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How much does a boiler cost?

If you’re on the hunt for a new boiler, there’s a good chance that you’re confused by all the options out there and are wondering how much it’s likely to cost. There are a lot of factors that contribute to the cost of a new boiler, but this handy guide will explain why the cost can vary and will help you to understand how much you can expect to pay.

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If you’ve decided it’s time for a new boiler; there’s a good chance you’re feeling daunted by all of the different makes and models, and are wondering how much it’s likely to cost.

There are lots of factors that contribute to the cost of a new boiler, but this handy guide explains why the cost of a new boiler can vary. And will help you to understand how much you can expect to pay.

You might like our related blog: Boiler FAQs.

To start with, you’ll need to consider why you’re looking for a new boiler, and what type of boiler you need…

Why are you looking for a new boiler?

There are many reasons why you might be looking for a new boiler. And ultimately, the cost of a boiler will depend on what your heating and hot water needs are; and what you’re hoping to achieve from your new heating system.

Although we only tend to think about our boilers when they’re on the blink, there are lots of benefits of replacing an operational boiler, so you might be planning ahead.

But whether you’re replacing a boiler because your old one has stopped working; or you’re looking to improve your energy efficiency; remember that a cheaper initial outlay could cost you more down the line in fuel bills.

Although some modern boilers can be pricey, they could potentially save you money in the long run, by improving the energy efficiency of your home.

What type of boiler do I need?

Diagram of the 3 types of boiler.The next question to help determine cost, is what type of boiler you need. And whether this is a different type of system from what you already have.

Naturally, it will cost more to overhaul a whole heating system, rather than replacing like for like.

There are three main types of boilers: heat-only or conventional boilers; combination or ‘combi’ boilers; and system boilers.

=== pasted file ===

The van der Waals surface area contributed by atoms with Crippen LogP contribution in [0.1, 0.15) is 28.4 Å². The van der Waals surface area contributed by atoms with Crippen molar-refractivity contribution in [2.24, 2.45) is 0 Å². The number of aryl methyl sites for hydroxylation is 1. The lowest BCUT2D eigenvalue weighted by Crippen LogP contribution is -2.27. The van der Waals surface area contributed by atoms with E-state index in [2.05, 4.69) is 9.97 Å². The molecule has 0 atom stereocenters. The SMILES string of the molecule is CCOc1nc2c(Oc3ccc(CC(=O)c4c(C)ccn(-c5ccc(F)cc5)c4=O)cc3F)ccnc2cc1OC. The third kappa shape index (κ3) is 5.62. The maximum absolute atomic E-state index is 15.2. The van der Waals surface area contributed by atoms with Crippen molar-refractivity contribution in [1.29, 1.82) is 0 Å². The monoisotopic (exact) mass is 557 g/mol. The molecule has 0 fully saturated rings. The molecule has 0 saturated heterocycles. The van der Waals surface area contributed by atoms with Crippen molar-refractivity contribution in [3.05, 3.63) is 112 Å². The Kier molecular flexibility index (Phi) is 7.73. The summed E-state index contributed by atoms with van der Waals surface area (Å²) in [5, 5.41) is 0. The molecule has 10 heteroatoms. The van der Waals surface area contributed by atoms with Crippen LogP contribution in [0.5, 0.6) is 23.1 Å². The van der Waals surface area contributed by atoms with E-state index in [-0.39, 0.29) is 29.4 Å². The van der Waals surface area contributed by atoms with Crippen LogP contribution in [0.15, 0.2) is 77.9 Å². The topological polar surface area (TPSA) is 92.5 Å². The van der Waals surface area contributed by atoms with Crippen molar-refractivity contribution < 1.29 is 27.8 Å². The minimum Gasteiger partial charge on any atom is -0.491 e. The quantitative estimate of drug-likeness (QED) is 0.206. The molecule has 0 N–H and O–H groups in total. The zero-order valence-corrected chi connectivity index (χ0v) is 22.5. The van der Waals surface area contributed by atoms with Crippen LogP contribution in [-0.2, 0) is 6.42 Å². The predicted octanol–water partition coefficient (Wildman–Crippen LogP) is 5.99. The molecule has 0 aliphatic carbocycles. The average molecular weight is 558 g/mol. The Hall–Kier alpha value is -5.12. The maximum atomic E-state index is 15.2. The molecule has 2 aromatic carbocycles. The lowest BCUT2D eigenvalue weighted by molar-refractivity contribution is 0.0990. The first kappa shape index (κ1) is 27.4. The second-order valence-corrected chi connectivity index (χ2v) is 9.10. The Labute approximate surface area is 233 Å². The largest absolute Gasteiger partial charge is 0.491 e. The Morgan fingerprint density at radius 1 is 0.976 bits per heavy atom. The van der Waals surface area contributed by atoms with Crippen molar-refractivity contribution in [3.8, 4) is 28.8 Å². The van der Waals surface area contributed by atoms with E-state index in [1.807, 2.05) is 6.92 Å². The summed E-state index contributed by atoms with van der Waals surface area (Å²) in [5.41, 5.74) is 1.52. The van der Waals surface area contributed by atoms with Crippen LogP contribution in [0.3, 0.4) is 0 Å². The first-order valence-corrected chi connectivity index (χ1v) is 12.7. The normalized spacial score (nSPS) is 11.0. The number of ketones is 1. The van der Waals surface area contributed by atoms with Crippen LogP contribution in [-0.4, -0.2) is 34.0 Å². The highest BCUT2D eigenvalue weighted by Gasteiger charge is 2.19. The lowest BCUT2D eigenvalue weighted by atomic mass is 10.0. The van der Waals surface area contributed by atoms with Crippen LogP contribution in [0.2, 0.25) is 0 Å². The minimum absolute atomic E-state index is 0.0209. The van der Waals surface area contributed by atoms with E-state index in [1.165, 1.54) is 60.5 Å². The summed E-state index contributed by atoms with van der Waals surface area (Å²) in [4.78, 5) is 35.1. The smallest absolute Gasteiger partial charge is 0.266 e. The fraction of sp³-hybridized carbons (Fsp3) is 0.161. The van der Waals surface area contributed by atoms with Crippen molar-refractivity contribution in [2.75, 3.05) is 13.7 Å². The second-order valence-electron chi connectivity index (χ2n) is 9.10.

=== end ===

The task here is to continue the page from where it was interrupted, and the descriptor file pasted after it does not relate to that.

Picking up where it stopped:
Heat-only boilers

Diagram of a heat-only boiler system.‘Conventional’ or ‘regular’ boilers are sometimes known as ‘heat-only’ because very simply; the boiler provides the heating and a cylinder provides hot water.

These boilers have both a hot water cylinder (usually in the airing cupboard) and a cold-water storage tank in the attic or loft.

Heat-only boilers need a large feed tank which is usually stored in an attic or loft. This tank receives cold water from the mains and feeds it down to your boiler.

Once the fuel has been ignited, the heat exchanger warms water which is then transported to the hot-water cylinder by a pump.

This stored hot-water is then sent to your taps and radiators when you need it.

The main advantage of this system is that they work well in large households with multiple bathrooms because they can supply large amounts of hot water to multiple outlets at the same time.

They can also be fitted with an additional electrical immersion heater to provide you with back-up hot water in case your boiler ever suffers a breakdown.

The price of installing a conventional system will vary depending on your current situation and needs, but as a rough guide, the three cost scenarios are:

  • Replacing a heat-only boiler with a new heat-only boiler will cost between £1800-3000.
  • Upgrading from a heat-only boiler to a combi boiler will cost between £2200-£3500.
  • Switching from a heat-only to a system boiler will cost between £1800-3000.

Combi Boilers

Diagram of a combi boilerCombis are the most popular boiler type in the UK. They get their name because they provide both your heating and hot water from one all-in-one (combined) unit, with no need for external cylinders or tanks.

Combis can heat water directly from the mains when you turn on a hot tap. They typically have two heat exchangers, one for your heating (radiators) and the other for your hot water supply.

The primary heat exchanger focuses on your radiators and carries hot water around your home. The secondary exchanger is for heating the water that comes out of your taps.

The main advantages of combi systems are that they are space saving, due to there only being one component part, and they never run out of hot water. 

The price of installing a combi boiler will vary depending on your current system and needs, but as a rough guide, there are two main cost scenarios here:

  • The new combi boiler is replacing an existing combi boiler – this will cost between £1800-3000.
  • Upgrading from a conventional boiler to a Combi boiler will cost between £2200-£3500.

System Boilers

Diagram of a system boilerSystem boilers feature aspects of both a conventional boiler and a combi.